# SOLAR RADIATION ON AN INCLINED SURFACE

2.2.1 Hourly Variation

The total solar radiation incident on a surface consists of (i) beam solar radiation (ii) diffuse solar radiation and (iii) solar radiation reflected from the ground and the surroundings. After Figure 2.7a Hourly variation of beam and diffuse radiation (June 22, 2010). Figure 2.7b Hourly variation of beam and diffuse radiation (December 21, 2010). 5:00 6:00 7:00 800 9:00 10:00 11:00 1200 13:00 1400 15:00 16:00 1700 18:00 19:00 Time (h)

 Figure 2.8a Hourly variation of beam and diffuse radiation (June, 2010) (Source, IMD). Figure 2.8b Hourly variation of ambient air temperature (June, 2010) (Source, IMD). 500 6:00 7:00 8:00 9:00 10:00 11:00 12:00 13:00 14:00 15:00 16:00 17:00 18:00 19:00 Time (h)

 Figure 2.8c Hourly variation of beam and diffuse radiation and ambient air temperature (December 21, 2010) (Source, IMD). Figure 2.8d

 Hourly variation of ambient air temperature (December 21, 2010) (Source, IMD).  0 Jan Feb Mar Apr May Jun Jul Aug Sep Oct Nov DecMonth in Year

 Figure 2.8e

 Monthly data of beam and diffuse radiation. и ■SJ i­ s

 a.

 i- <

 la В <  Figure 2.8f Monthly data of ambient air temperature.

determining the beam and diffuse radiation on horizontal surface, Liu and Jordan gave a formula to evaluate total radiation on a surface of arbitrary orientation.3

I = Ib Rb + Id Rd +pRr{Ib + Id) (2.8)

where Rb, Rd and Rr are known as conversion factors for beam, diffuse and reflected components respectively, and p is the reflection coefficient of the ground (= 0.2 and 0.6 for ordinary and snow covered ground, respectively). The expressions for Rb, Rd and Rr are given below:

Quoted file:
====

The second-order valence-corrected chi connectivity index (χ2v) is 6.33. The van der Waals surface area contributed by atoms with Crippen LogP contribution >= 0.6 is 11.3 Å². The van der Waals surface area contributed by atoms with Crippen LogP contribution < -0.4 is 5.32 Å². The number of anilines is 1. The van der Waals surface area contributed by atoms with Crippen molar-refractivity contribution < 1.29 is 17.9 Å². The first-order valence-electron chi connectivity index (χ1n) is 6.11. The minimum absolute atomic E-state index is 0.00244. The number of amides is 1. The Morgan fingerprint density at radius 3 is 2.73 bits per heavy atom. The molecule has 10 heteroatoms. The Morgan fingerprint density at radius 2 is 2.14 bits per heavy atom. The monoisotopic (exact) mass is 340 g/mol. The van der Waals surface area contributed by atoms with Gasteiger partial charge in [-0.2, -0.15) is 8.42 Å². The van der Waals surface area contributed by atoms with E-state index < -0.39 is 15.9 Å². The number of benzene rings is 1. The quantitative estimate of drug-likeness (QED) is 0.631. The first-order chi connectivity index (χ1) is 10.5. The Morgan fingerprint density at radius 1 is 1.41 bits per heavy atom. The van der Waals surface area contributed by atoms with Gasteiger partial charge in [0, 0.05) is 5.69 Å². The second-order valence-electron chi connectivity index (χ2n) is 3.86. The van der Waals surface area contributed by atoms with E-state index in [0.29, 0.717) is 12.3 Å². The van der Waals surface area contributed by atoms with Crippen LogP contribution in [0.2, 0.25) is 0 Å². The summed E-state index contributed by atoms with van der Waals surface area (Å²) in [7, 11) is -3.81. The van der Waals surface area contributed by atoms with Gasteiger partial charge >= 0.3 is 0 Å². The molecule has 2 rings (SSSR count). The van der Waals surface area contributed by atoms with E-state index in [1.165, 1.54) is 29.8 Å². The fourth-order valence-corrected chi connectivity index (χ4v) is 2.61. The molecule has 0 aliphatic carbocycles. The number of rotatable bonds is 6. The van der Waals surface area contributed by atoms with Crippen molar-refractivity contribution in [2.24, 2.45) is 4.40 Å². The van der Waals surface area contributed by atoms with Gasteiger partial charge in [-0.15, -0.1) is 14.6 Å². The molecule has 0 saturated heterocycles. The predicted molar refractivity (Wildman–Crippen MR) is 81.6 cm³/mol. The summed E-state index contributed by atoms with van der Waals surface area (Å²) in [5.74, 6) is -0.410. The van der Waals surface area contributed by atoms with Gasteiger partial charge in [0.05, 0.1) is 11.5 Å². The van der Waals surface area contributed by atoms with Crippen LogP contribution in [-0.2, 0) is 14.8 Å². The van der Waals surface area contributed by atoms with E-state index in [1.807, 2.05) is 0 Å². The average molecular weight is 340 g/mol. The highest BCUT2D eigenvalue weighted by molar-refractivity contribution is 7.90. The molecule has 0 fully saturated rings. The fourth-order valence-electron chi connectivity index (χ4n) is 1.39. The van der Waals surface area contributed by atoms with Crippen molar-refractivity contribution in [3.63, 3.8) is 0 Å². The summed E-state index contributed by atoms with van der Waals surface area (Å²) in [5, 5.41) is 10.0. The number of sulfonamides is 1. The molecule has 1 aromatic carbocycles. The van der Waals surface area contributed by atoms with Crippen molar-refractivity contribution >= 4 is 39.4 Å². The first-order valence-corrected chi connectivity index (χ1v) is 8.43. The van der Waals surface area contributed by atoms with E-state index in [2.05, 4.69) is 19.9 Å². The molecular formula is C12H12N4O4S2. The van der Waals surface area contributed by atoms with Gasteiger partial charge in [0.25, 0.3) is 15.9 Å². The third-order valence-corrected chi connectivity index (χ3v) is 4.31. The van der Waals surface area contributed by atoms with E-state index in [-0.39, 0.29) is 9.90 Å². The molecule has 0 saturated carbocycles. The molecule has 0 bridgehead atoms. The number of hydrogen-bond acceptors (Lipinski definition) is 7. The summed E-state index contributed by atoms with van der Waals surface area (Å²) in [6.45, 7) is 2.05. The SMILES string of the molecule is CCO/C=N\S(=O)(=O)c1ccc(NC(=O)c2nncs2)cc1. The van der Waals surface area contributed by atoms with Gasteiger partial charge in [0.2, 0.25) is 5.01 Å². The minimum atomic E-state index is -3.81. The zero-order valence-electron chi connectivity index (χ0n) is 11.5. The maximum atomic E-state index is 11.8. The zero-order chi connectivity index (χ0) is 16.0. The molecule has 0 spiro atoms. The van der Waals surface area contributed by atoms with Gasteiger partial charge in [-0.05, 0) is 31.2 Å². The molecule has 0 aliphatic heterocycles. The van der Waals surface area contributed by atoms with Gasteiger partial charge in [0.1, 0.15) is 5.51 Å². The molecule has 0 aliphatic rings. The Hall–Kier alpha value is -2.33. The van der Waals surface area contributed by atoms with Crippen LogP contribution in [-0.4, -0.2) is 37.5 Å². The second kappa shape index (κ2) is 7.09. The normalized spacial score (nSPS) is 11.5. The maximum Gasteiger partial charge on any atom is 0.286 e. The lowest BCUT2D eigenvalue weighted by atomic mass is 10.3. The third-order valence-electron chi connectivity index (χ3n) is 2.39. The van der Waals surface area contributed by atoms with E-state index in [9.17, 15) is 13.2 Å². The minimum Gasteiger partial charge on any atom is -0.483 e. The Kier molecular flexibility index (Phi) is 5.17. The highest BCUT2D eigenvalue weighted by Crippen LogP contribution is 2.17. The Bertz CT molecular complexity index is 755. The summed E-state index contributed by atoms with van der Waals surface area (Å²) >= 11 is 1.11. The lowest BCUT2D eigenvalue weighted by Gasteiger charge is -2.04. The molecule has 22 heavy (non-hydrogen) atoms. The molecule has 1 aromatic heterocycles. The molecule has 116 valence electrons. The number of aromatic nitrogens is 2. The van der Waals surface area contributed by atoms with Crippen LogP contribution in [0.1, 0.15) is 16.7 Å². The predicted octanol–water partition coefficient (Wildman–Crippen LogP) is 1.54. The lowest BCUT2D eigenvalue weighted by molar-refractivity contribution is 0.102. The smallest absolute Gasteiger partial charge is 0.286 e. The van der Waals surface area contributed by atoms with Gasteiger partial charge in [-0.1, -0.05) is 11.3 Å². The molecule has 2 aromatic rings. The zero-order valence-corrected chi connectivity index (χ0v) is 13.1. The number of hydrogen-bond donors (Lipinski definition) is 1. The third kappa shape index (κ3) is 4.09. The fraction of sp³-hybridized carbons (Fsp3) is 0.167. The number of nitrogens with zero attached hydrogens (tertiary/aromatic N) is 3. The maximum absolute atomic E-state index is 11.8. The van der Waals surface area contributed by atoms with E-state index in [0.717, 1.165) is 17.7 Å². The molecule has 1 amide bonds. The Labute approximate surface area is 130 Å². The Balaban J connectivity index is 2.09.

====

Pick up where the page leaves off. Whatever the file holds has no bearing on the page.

i) Rb: This is defined as the ratio of flux of beam radiation incident on an inclined surface (Eq. (2.4)) to that on a horizontal surface (Eq. (2.5)). Now, Rb, for beam radiation can be obtained as, I’b cos 0i

I b cos 0z

Depending on the orientation of the inclined surface, the expression for cos 0; and cos 0z can be obtained from Eqs. (2.4) and (2.5).

ii) Rd: This is defined as the ratio of the flux of diffuse radiation falling on the tilted surface to that on the horizontal surface.   This conversion factor depends on the distribution of diffuse radiation over the sky and on the portion of sky seen by the surface. But a satisfactory method of estimating the distribution of diffuse radiation over the sky is yet to be found. It is, however, widely accepted that sky is an isotropic source of diffuse radiation. If (1+cos b)/2 is the radiation shape factor for a tilted surface with respect to sky, then

iii)   Rr: The reflected component comes mainly from the ground and other surrounding objects. If the considered reflected radiation is diffuse and isotropic, then the situation is opposite to that in the above case.

It may be mentioned here that both the beam and diffuse components of radiation undergo reflection from the ground and the surroundings.

Updated: September 24, 2015 — 7:09 am